THE Consultative Committee (Con-com) tasked to review the 1987 Constitution voted on Monday to prohibit incumbent official’s relatives from succeeding the latter in any government post from president to barangay captain.
The Con-com’s decision was the result of voting that took place at the Philippine International Convention Center (PICC) in Pasay City, where Con-com members decided to regulate political dynasties in the new charter instead of banning them.
An earlier version of this article said the Con-com recommended to prohibit relatives up to the second degree from holding or running for multiple simultaneous positions at the national, regional (or constituent state), local and barangay levels.
This story has been revised to reflect that the committee voted to prohibit succession by a second-degree relative for all positions from president to barangay.
This means that parents, in-laws, children, grandparents, and grandchildren of an incumbent official will be prohibited from holding or running for positions.
The prohibition on running for or holding multiple positions was deferred for further discussion on Tuesday.
There were 19 out of the 20 Con-com members present with only Father Ranhilio Aquino absent during the voting.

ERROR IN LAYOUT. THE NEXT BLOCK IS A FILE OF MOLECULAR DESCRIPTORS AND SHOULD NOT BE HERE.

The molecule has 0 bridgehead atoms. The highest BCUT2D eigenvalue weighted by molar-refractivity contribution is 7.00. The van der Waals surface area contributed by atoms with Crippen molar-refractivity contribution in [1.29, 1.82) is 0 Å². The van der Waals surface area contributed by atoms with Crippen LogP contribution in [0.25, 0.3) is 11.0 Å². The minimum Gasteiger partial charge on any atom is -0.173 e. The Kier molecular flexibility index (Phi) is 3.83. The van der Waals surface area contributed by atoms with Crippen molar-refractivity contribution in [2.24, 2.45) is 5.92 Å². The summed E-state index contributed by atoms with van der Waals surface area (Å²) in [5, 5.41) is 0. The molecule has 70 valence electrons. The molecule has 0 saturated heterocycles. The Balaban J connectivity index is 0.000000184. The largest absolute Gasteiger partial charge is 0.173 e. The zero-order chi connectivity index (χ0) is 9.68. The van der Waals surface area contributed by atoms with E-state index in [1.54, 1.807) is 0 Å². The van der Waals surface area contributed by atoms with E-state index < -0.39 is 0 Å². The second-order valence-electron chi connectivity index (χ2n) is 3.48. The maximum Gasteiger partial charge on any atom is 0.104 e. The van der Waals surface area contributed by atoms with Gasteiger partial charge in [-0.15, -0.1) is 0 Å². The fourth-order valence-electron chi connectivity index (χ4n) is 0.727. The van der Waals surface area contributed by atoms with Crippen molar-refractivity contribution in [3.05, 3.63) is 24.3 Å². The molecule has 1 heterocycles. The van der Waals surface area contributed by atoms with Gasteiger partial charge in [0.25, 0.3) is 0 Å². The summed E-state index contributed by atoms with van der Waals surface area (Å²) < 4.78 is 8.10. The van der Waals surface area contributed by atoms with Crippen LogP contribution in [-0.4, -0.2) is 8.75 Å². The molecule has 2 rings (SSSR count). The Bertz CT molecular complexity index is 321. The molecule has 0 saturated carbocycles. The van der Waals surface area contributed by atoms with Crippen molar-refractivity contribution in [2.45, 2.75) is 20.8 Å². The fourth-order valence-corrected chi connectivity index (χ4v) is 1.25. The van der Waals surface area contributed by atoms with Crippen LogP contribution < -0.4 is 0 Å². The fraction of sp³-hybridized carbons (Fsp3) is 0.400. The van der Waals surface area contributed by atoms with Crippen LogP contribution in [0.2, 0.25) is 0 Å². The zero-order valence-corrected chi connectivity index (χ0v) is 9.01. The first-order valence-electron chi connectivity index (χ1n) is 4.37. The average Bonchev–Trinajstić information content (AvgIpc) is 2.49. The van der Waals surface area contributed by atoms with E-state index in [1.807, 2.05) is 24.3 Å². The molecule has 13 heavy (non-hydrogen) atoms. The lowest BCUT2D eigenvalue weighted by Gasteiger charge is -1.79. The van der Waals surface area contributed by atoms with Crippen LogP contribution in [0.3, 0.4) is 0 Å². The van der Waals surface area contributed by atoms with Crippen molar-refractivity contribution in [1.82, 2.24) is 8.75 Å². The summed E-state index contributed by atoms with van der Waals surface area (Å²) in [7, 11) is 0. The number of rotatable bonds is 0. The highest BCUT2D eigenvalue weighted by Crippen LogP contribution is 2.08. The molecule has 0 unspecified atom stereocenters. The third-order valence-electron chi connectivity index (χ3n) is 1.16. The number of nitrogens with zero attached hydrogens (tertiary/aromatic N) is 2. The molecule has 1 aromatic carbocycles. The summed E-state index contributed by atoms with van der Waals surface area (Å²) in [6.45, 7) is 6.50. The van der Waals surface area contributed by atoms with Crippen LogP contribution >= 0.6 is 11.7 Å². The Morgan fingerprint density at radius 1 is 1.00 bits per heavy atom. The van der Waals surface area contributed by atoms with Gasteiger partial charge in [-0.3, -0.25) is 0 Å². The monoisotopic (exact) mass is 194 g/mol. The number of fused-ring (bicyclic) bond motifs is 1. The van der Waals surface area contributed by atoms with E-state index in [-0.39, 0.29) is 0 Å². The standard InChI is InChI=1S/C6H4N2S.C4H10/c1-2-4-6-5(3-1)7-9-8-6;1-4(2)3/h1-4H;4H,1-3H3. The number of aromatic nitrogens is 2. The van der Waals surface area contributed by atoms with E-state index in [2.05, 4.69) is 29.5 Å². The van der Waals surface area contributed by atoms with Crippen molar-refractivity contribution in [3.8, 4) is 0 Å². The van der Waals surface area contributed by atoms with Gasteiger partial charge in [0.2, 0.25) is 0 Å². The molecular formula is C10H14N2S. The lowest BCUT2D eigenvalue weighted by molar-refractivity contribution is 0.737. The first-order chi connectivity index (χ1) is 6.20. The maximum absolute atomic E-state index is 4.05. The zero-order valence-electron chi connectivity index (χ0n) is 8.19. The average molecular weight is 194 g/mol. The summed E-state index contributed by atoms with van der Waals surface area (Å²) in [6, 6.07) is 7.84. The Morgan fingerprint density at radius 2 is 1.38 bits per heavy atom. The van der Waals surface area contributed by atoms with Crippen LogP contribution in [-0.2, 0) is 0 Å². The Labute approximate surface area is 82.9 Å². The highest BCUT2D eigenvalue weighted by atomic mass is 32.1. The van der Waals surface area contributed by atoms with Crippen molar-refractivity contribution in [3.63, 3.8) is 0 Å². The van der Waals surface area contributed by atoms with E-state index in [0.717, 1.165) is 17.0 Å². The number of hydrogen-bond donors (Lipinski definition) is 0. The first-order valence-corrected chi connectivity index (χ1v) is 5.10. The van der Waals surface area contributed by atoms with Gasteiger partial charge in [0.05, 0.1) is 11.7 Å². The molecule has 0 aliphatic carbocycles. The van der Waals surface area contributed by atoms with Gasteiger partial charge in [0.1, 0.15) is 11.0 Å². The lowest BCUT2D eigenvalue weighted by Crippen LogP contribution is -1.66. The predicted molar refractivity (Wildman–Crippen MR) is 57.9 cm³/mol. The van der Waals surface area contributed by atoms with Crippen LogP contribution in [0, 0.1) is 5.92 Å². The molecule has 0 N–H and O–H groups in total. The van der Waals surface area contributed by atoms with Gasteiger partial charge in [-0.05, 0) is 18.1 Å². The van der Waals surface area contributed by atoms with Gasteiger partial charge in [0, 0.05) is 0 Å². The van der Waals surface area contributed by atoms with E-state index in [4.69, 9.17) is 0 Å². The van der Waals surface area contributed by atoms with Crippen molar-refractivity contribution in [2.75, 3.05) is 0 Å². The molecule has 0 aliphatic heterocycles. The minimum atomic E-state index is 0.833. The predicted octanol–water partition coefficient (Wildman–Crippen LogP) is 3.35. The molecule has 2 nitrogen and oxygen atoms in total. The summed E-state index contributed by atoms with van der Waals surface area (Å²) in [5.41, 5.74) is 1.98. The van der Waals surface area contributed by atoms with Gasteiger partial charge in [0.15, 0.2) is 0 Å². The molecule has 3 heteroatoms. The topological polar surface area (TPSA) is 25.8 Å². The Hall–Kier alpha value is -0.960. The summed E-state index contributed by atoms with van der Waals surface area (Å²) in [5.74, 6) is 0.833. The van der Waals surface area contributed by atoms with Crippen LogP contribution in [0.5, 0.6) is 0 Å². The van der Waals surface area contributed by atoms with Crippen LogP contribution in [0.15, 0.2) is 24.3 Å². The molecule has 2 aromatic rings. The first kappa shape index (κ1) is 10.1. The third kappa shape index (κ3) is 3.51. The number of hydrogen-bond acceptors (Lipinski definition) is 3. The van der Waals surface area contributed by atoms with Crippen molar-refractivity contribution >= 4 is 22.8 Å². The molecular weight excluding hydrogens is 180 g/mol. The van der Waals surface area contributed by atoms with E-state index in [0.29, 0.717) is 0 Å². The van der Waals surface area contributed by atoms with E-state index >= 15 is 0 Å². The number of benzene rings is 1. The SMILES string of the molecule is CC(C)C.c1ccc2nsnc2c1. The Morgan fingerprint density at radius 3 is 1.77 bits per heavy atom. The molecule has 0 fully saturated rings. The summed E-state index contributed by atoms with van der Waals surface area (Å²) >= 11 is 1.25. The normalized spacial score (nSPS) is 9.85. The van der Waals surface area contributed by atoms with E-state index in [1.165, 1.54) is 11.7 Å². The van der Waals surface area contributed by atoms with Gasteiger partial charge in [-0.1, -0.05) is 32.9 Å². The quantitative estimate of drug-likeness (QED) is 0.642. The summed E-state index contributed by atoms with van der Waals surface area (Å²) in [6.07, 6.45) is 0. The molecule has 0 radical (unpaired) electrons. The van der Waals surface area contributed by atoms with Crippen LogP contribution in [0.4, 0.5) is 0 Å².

The Con-com members first voted between banning or regulating political dynasties, where 10 members voted to regulate political dynasties while nine members voted for a total ban.
Afterwards, the Con-com decided whether regulation should cover relatives until the second, third or fourth degree of consanguinity or affinity.
Nine voted to regulate relatives up to the second degree, only one voted until third degree, and nine until fourth degree.
A run-off vote was hence conducted, where Con-com member Virgilio Bautista changed his vote to regulate until the third degree to regulate until the second degree.
Con-com member and former Senate President Aquilino “Nene” Pimentel Jr. earlier pushed for a total ban saying regulating would only allow loopholes.
“If it is only regulated, there would be loopholes in the very idea of stopping political dynasties,” Pimentel said.
Con-com member and De La Salle University Political Science Professor Julio Teehankee said total ban could be risky as there might not be any qualified candidates left to run.
“We are not banning political families because that goes against choice to suffrage, what we are saying is give chance to others,” Teehankee said.
“Our recommendation is to regulate, to balance both the need to address the monopoly but at the same time address other issues of access, democratic principle and even political recruitment,” he added.